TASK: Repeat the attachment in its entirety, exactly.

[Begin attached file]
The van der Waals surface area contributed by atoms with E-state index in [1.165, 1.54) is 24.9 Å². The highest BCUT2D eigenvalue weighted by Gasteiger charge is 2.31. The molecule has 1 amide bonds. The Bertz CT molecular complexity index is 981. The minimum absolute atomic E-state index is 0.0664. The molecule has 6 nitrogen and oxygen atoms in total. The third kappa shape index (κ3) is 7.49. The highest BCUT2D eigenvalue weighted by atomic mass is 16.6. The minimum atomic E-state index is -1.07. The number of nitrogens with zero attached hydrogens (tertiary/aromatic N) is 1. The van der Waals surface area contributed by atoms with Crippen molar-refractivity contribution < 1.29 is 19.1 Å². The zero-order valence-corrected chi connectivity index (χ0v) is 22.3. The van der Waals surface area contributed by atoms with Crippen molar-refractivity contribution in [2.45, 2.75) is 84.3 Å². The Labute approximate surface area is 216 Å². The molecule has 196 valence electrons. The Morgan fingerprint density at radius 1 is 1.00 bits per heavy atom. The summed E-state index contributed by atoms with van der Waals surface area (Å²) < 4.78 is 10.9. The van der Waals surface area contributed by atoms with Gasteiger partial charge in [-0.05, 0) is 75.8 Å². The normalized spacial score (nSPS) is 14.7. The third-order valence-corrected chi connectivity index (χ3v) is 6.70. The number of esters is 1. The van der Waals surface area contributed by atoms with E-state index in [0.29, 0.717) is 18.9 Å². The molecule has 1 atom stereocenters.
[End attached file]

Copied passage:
The van der Waals surface area contributed by atoms with E-state index in [1.165, 1.54) is 24.9 Å². The highest BCUT2D eigenvalue weighted by Gasteiger charge is 2.31. The molecule has 1 amide bonds. The Bertz CT molecular complexity index is 981. The minimum absolute atomic E-state index is 0.0664. The molecule has 6 nitrogen and oxygen atoms in total. The third kappa shape index (κ3) is 7.49. The highest BCUT2D eigenvalue weighted by atomic mass is 16.6. The minimum atomic E-state index is -1.07. The number of nitrogens with zero attached hydrogens (tertiary/aromatic N) is 1. The van der Waals surface area contributed by atoms with Crippen molar-refractivity contribution < 1.29 is 19.1 Å². The zero-order valence-corrected chi connectivity index (χ0v) is 22.3. The van der Waals surface area contributed by atoms with Crippen molar-refractivity contribution in [2.45, 2.75) is 84.3 Å². The Labute approximate surface area is 216 Å². The molecule has 196 valence electrons. The Morgan fingerprint density at radius 1 is 1.00 bits per heavy atom. The summed E-state index contributed by atoms with van der Waals surface area (Å²) < 4.78 is 10.9. The van der Waals surface area contributed by atoms with Gasteiger partial charge in [-0.05, 0) is 75.8 Å². The normalized spacial score (nSPS) is 14.7. The third-order valence-corrected chi connectivity index (χ3v) is 6.70. The number of esters is 1. The van der Waals surface area contributed by atoms with E-state index in [0.29, 0.717) is 18.9 Å². The molecule has 1 atom stereocenters.